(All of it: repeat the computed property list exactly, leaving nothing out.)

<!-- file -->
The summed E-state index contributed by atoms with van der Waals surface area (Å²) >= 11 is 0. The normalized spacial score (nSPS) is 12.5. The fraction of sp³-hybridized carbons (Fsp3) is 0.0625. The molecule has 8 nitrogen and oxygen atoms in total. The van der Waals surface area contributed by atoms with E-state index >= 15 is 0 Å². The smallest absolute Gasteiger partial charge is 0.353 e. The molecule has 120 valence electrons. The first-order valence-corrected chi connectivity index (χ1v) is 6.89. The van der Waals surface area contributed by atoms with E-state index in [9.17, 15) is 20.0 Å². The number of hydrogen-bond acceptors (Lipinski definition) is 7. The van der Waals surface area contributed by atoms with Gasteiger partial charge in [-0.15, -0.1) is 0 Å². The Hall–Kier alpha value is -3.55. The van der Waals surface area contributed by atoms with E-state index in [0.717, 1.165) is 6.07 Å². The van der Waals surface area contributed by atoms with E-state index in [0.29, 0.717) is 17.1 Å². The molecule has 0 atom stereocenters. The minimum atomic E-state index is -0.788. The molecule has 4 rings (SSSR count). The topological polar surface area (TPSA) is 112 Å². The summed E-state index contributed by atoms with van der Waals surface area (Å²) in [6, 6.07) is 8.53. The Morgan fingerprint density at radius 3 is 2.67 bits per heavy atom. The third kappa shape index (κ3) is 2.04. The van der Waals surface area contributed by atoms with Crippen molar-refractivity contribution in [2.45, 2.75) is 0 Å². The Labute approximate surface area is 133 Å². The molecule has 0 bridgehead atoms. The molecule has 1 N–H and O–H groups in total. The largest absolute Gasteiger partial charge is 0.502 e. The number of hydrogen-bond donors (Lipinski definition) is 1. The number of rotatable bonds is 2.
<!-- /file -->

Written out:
The summed E-state index contributed by atoms with van der Waals surface area (Å²) >= 11 is 0. The normalized spacial score (nSPS) is 12.5. The fraction of sp³-hybridized carbons (Fsp3) is 0.0625. The molecule has 8 nitrogen and oxygen atoms in total. The van der Waals surface area contributed by atoms with E-state index >= 15 is 0 Å². The smallest absolute Gasteiger partial charge is 0.353 e. The molecule has 120 valence electrons. The first-order valence-corrected chi connectivity index (χ1v) is 6.89. The van der Waals surface area contributed by atoms with E-state index in [9.17, 15) is 20.0 Å². The number of hydrogen-bond acceptors (Lipinski definition) is 7. The van der Waals surface area contributed by atoms with Gasteiger partial charge in [-0.15, -0.1) is 0 Å². The Hall–Kier alpha value is -3.55. The van der Waals surface area contributed by atoms with E-state index in [0.717, 1.165) is 6.07 Å². The van der Waals surface area contributed by atoms with E-state index in [0.29, 0.717) is 17.1 Å². The molecule has 0 atom stereocenters. The minimum atomic E-state index is -0.788. The molecule has 4 rings (SSSR count). The topological polar surface area (TPSA) is 112 Å². The summed E-state index contributed by atoms with van der Waals surface area (Å²) in [6, 6.07) is 8.53. The Morgan fingerprint density at radius 3 is 2.67 bits per heavy atom. The third kappa shape index (κ3) is 2.04. The van der Waals surface area contributed by atoms with Crippen molar-refractivity contribution in [2.45, 2.75) is 0 Å². The Labute approximate surface area is 133 Å². The molecule has 0 bridgehead atoms. The molecule has 1 N–H and O–H groups in total. The largest absolute Gasteiger partial charge is 0.502 e. The number of hydrogen-bond donors (Lipinski definition) is 1. The number of rotatable bonds is 2.